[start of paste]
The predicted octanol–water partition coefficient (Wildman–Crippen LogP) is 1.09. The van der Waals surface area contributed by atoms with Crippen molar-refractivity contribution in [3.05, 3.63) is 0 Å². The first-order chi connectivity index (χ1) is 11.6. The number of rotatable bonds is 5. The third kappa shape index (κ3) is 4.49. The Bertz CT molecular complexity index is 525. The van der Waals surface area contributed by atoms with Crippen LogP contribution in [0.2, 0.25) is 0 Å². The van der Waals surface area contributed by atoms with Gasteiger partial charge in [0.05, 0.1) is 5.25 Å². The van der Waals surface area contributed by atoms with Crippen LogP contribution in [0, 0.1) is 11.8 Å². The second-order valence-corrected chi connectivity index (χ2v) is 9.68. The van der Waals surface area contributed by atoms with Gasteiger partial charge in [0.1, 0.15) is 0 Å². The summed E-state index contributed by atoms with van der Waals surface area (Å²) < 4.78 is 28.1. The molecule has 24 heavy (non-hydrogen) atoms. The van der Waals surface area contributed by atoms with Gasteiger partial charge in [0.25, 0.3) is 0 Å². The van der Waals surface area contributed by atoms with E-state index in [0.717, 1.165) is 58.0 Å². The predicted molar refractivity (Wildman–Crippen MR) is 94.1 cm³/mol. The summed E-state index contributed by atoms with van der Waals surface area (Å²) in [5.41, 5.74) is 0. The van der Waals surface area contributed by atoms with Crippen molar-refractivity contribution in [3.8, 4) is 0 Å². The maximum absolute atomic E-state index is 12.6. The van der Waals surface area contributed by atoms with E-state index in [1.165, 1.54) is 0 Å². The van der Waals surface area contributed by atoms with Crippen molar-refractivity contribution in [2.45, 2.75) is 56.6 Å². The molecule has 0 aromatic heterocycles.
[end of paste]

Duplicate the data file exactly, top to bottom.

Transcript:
The predicted octanol–water partition coefficient (Wildman–Crippen LogP) is 1.09. The van der Waals surface area contributed by atoms with Crippen molar-refractivity contribution in [3.05, 3.63) is 0 Å². The first-order chi connectivity index (χ1) is 11.6. The number of rotatable bonds is 5. The third kappa shape index (κ3) is 4.49. The Bertz CT molecular complexity index is 525. The van der Waals surface area contributed by atoms with Crippen LogP contribution in [0.2, 0.25) is 0 Å². The van der Waals surface area contributed by atoms with Gasteiger partial charge in [0.05, 0.1) is 5.25 Å². The van der Waals surface area contributed by atoms with Crippen LogP contribution in [0, 0.1) is 11.8 Å². The second-order valence-corrected chi connectivity index (χ2v) is 9.68. The van der Waals surface area contributed by atoms with Gasteiger partial charge in [0.1, 0.15) is 0 Å². The summed E-state index contributed by atoms with van der Waals surface area (Å²) < 4.78 is 28.1. The molecule has 24 heavy (non-hydrogen) atoms. The van der Waals surface area contributed by atoms with Gasteiger partial charge in [0.25, 0.3) is 0 Å². The van der Waals surface area contributed by atoms with E-state index in [0.717, 1.165) is 58.0 Å². The predicted molar refractivity (Wildman–Crippen MR) is 94.1 cm³/mol. The summed E-state index contributed by atoms with van der Waals surface area (Å²) in [5.41, 5.74) is 0. The van der Waals surface area contributed by atoms with Crippen molar-refractivity contribution in [3.8, 4) is 0 Å². The maximum absolute atomic E-state index is 12.6. The van der Waals surface area contributed by atoms with E-state index in [1.165, 1.54) is 0 Å². The van der Waals surface area contributed by atoms with Crippen molar-refractivity contribution in [2.45, 2.75) is 56.6 Å². The molecule has 0 aromatic heterocycles.